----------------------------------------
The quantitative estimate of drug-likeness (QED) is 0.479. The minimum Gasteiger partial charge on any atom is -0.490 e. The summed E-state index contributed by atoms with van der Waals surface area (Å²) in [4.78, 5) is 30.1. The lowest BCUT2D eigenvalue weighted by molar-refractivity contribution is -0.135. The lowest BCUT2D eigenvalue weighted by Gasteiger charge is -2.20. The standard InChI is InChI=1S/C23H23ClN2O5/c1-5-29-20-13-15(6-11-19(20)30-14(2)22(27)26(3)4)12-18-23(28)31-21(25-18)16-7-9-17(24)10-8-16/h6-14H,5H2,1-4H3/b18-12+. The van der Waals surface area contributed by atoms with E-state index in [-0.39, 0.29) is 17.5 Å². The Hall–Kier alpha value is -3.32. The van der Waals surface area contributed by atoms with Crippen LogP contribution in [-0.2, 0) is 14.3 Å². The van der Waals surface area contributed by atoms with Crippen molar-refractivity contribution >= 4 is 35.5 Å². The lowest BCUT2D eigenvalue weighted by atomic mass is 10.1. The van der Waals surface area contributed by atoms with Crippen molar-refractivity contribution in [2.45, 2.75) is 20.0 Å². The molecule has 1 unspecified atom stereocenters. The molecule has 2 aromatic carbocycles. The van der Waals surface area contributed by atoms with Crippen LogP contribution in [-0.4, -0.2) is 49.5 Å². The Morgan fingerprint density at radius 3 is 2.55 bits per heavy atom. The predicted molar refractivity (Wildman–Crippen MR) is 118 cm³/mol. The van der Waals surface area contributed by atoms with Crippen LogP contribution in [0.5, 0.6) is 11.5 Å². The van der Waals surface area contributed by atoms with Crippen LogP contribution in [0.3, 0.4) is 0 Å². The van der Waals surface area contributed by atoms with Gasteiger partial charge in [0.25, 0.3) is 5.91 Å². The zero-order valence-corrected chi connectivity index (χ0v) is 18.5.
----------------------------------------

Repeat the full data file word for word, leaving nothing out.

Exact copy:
The quantitative estimate of drug-likeness (QED) is 0.479. The minimum Gasteiger partial charge on any atom is -0.490 e. The summed E-state index contributed by atoms with van der Waals surface area (Å²) in [4.78, 5) is 30.1. The lowest BCUT2D eigenvalue weighted by molar-refractivity contribution is -0.135. The lowest BCUT2D eigenvalue weighted by Gasteiger charge is -2.20. The standard InChI is InChI=1S/C23H23ClN2O5/c1-5-29-20-13-15(6-11-19(20)30-14(2)22(27)26(3)4)12-18-23(28)31-21(25-18)16-7-9-17(24)10-8-16/h6-14H,5H2,1-4H3/b18-12+. The van der Waals surface area contributed by atoms with E-state index in [-0.39, 0.29) is 17.5 Å². The Hall–Kier alpha value is -3.32. The van der Waals surface area contributed by atoms with Crippen LogP contribution in [-0.2, 0) is 14.3 Å². The van der Waals surface area contributed by atoms with Crippen molar-refractivity contribution >= 4 is 35.5 Å². The lowest BCUT2D eigenvalue weighted by atomic mass is 10.1. The van der Waals surface area contributed by atoms with Crippen molar-refractivity contribution in [2.45, 2.75) is 20.0 Å². The molecule has 1 unspecified atom stereocenters. The molecule has 2 aromatic carbocycles. The van der Waals surface area contributed by atoms with Crippen LogP contribution in [-0.4, -0.2) is 49.5 Å². The Morgan fingerprint density at radius 3 is 2.55 bits per heavy atom. The predicted molar refractivity (Wildman–Crippen MR) is 118 cm³/mol. The van der Waals surface area contributed by atoms with Crippen LogP contribution in [0.5, 0.6) is 11.5 Å². The van der Waals surface area contributed by atoms with Crippen LogP contribution in [0.3, 0.4) is 0 Å². The van der Waals surface area contributed by atoms with Gasteiger partial charge in [0.25, 0.3) is 5.91 Å². The zero-order valence-corrected chi connectivity index (χ0v) is 18.5.